Patent Bubble

Over the years patent build up could go without repercussions for the patent “market”. Let us say the market for supply and demand for patent rights. Initially, during the 1980s and early 1990s this was because Japanese, Taiwanese and Korean companies took licenses from European and US patent owners. Then the Korean powerhouses came up, well  placed to take over the consumer electronics market but low on IP.  Taiwan had its own policy but was not afraid of buying strategically, be it a lot less then Korean companies.  Especially Samsung did some catching up by buying rather large portfolios and paid a lot of money over the years. Now, after topping the patent ranks with a large portfolio, Samsung nor any of the larger Korean companies are big strategic buyers anymore. Demand has shifted from strategic buying into much more focused demand, much smaller and mostly driven by legal (that is: US litigation) needs.

Meanwhile the patent built up (as in numbers of granted rights) went on, year after year we see WIPO patent statistics to show an increase in number of patents issued. As long as the demand is still out there an ever increasing supply of patents causes no real danger to the “price” for patents, as demand is there so the market allows adequate pricing of patent portfolios offered for sale. This was especially true when also non-operating companies like NPE’s and patent aggregators (the Intellectual Ventures of this world) piled up patents, so the ever increasing supply of patents in US, EU, JP KR and China did have no negative effect on the “tradability” of patents as demand was real and sound.

Not surprisingly, this accumulation of patent rights is, for a great deal, due to what we would like to call defensive MAD reasons (Mutually Assured Destruction): “If the competition increases numbers, so do we” as a logical measure to protect own R&D developments, to make sure one has a say in standard meetings and other reasons. However that driver for demand for patents has passed: if every player is well armored with sufficient patents, nobody is daring to attack the bigger players anymore. The smaller players, traditionally focused on grabbing market share but underexposing their activities to IP, became small patent buyers. This buying, unlike the size of the Asian companies and the patent aggregators, is unimportant in size to make a market difference and is scrutinized by lawyers to see if the patent bought gives the kind of “counterweight” those companies look for in patent litigation. Not quantity counts but (litigation) quality. A totally different “type” of patent demand.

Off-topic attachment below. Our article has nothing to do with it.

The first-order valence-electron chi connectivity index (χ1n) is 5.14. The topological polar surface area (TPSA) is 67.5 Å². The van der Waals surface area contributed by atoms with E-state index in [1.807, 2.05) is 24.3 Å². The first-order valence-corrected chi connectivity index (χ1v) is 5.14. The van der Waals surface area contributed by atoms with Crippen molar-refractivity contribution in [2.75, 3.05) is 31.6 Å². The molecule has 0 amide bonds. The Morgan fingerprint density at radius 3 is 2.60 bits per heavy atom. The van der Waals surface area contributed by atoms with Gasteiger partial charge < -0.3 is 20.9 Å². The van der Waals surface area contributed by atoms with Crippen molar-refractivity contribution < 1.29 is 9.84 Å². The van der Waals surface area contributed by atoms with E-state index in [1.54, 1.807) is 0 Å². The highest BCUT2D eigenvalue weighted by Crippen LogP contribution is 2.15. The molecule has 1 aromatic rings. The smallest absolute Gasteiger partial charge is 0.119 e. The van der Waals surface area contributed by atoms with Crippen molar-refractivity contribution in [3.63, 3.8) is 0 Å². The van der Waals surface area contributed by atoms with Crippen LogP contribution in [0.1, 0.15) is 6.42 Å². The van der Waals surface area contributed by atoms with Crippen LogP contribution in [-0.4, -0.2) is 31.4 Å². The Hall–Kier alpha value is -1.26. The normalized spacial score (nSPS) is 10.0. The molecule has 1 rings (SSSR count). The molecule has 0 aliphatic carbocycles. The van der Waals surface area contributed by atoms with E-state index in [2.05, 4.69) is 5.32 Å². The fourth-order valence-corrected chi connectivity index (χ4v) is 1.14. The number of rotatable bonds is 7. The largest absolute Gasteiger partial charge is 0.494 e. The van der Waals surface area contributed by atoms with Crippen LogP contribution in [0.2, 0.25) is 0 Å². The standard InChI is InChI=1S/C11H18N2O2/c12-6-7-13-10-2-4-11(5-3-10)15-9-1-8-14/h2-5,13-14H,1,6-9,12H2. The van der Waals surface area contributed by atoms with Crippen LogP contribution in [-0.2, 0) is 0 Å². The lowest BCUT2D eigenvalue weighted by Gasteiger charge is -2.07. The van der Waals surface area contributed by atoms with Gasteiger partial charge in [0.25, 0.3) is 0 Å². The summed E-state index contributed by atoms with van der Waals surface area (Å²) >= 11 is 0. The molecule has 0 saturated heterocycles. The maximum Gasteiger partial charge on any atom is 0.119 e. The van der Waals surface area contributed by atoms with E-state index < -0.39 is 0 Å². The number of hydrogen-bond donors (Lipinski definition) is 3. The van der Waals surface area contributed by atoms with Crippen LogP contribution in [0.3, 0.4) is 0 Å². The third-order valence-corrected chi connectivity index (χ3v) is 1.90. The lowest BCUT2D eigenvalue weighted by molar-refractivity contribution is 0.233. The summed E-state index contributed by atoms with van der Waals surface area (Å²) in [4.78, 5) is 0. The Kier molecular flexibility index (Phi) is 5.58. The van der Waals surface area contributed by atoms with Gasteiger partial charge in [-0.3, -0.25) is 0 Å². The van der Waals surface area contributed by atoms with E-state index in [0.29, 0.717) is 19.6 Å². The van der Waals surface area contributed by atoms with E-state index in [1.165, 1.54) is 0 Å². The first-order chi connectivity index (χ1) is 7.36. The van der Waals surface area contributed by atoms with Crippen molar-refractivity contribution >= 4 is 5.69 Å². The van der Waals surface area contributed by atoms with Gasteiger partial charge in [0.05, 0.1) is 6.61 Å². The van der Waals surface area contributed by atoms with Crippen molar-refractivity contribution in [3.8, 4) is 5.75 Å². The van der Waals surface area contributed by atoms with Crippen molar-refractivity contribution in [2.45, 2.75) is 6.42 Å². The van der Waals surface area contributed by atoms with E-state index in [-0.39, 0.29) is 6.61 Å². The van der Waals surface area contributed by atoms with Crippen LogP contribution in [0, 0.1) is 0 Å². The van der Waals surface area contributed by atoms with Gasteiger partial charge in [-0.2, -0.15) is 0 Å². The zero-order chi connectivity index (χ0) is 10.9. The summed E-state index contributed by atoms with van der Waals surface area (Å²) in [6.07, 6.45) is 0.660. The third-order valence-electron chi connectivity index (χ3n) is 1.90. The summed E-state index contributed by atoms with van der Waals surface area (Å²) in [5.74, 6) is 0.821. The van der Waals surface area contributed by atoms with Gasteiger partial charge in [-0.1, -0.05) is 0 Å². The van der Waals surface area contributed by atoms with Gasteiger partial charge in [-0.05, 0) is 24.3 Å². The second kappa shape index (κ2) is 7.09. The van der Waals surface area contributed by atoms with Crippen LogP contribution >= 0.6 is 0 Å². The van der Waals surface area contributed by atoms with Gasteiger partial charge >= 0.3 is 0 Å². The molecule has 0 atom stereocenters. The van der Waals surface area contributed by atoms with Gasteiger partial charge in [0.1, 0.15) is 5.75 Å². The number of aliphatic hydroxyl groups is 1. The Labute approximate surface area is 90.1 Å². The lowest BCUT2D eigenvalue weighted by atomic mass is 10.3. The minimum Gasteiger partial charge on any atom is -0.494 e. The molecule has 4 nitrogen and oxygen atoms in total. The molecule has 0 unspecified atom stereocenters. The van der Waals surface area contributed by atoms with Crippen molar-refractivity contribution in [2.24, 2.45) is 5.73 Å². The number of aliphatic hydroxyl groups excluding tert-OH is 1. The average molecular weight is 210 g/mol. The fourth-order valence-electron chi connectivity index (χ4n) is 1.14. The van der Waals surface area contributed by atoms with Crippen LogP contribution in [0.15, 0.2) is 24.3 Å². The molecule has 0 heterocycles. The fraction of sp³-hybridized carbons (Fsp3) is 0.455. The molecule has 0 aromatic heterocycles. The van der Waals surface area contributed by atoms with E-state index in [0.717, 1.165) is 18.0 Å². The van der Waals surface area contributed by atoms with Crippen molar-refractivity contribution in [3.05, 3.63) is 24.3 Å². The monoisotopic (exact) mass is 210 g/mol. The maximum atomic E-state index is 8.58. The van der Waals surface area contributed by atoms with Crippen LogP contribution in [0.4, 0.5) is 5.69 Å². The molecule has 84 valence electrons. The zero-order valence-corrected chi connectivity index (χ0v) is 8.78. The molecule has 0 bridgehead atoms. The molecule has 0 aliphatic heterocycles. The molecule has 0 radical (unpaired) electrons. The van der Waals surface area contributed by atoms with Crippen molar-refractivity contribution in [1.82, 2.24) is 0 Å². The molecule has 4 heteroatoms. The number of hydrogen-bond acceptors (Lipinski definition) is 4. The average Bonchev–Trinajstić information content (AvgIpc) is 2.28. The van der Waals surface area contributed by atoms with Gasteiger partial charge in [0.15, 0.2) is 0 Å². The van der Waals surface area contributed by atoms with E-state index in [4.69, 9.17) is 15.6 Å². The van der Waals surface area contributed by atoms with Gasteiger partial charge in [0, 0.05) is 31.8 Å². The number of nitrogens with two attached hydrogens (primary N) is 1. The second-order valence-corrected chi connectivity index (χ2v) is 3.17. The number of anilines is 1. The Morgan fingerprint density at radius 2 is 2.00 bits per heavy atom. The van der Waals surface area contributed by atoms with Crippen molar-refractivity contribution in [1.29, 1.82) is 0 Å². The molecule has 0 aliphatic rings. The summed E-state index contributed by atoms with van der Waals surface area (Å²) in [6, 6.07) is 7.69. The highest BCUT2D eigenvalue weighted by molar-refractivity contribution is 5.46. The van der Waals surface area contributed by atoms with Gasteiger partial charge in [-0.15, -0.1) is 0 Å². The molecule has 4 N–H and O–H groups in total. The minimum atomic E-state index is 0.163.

Things seem to change dramatically.  The market has all the characteristics of a Patent Bubble.

Now production shifted to China and became the next Asian power player, everyone expected the Chinese to basically emulate what their brothers in Japan, Taiwan and Korea did in the eighties and nineties of last century and early 2000. Not so. China, rather then building up their own armory of international patents, relies on domestic patent pile up and shrewd political power play to prevent buying in large patent positions from the West and Japan/Korea to cover their production and new R&D in China and export to the West the US.

In politics Western companies trying to impose IP restrictions, requiring license payments under their IP portfolios and other IP assertions in China were pictured as “neocolonial” behavior, quickly showing that those engaged with these acts would find few sympathetic supporters of getting their products sold on the Chinese market. Alternatively China engaged in clever J/V plays to prevent large patent acquisitions or license programs.  Recently they started to build their own barriers in the form of “standards”, domestic, that is.

Now that expected demand from China for  patents of industrialize countries is not materializing, the supply of patent portfolios becomes a problem where buyers keep out of the market.  For the last few years this potential patent bubble was not seen as a big problem as non operating companies but rather investors bought patent portfolios, filling the gap in demand operating companies and China created.

So what will bee the remedy against this Patent Bubble?

[to be continued]

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